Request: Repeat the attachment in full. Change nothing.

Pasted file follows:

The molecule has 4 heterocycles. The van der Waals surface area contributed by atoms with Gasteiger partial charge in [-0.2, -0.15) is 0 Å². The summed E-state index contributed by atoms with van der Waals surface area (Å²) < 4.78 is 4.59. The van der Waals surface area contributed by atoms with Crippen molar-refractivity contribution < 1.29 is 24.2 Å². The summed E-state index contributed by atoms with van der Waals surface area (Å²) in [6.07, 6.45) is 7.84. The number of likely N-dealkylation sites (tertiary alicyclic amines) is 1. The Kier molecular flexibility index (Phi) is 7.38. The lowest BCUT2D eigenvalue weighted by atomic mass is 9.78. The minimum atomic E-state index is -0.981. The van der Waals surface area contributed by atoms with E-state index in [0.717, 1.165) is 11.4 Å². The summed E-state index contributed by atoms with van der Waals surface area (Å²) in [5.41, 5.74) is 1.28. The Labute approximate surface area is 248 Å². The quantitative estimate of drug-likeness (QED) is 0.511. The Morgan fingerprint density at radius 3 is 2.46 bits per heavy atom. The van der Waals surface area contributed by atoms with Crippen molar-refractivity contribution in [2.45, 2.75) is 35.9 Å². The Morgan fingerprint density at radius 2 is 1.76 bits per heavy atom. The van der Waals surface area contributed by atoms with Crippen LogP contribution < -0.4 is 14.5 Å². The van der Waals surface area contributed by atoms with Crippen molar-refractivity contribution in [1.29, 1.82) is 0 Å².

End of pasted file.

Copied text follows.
The molecule has 4 heterocycles. The van der Waals surface area contributed by atoms with Gasteiger partial charge in [-0.2, -0.15) is 0 Å². The summed E-state index contributed by atoms with van der Waals surface area (Å²) < 4.78 is 4.59. The van der Waals surface area contributed by atoms with Crippen molar-refractivity contribution < 1.29 is 24.2 Å². The summed E-state index contributed by atoms with van der Waals surface area (Å²) in [6.07, 6.45) is 7.84. The number of likely N-dealkylation sites (tertiary alicyclic amines) is 1. The Kier molecular flexibility index (Phi) is 7.38. The lowest BCUT2D eigenvalue weighted by atomic mass is 9.78. The minimum atomic E-state index is -0.981. The van der Waals surface area contributed by atoms with E-state index in [0.717, 1.165) is 11.4 Å². The summed E-state index contributed by atoms with van der Waals surface area (Å²) in [5.41, 5.74) is 1.28. The Labute approximate surface area is 248 Å². The quantitative estimate of drug-likeness (QED) is 0.511. The Morgan fingerprint density at radius 3 is 2.46 bits per heavy atom. The van der Waals surface area contributed by atoms with Crippen molar-refractivity contribution in [2.45, 2.75) is 35.9 Å². The Morgan fingerprint density at radius 2 is 1.76 bits per heavy atom. The van der Waals surface area contributed by atoms with Crippen LogP contribution < -0.4 is 14.5 Å². The van der Waals surface area contributed by atoms with Crippen molar-refractivity contribution in [1.29, 1.82) is 0 Å².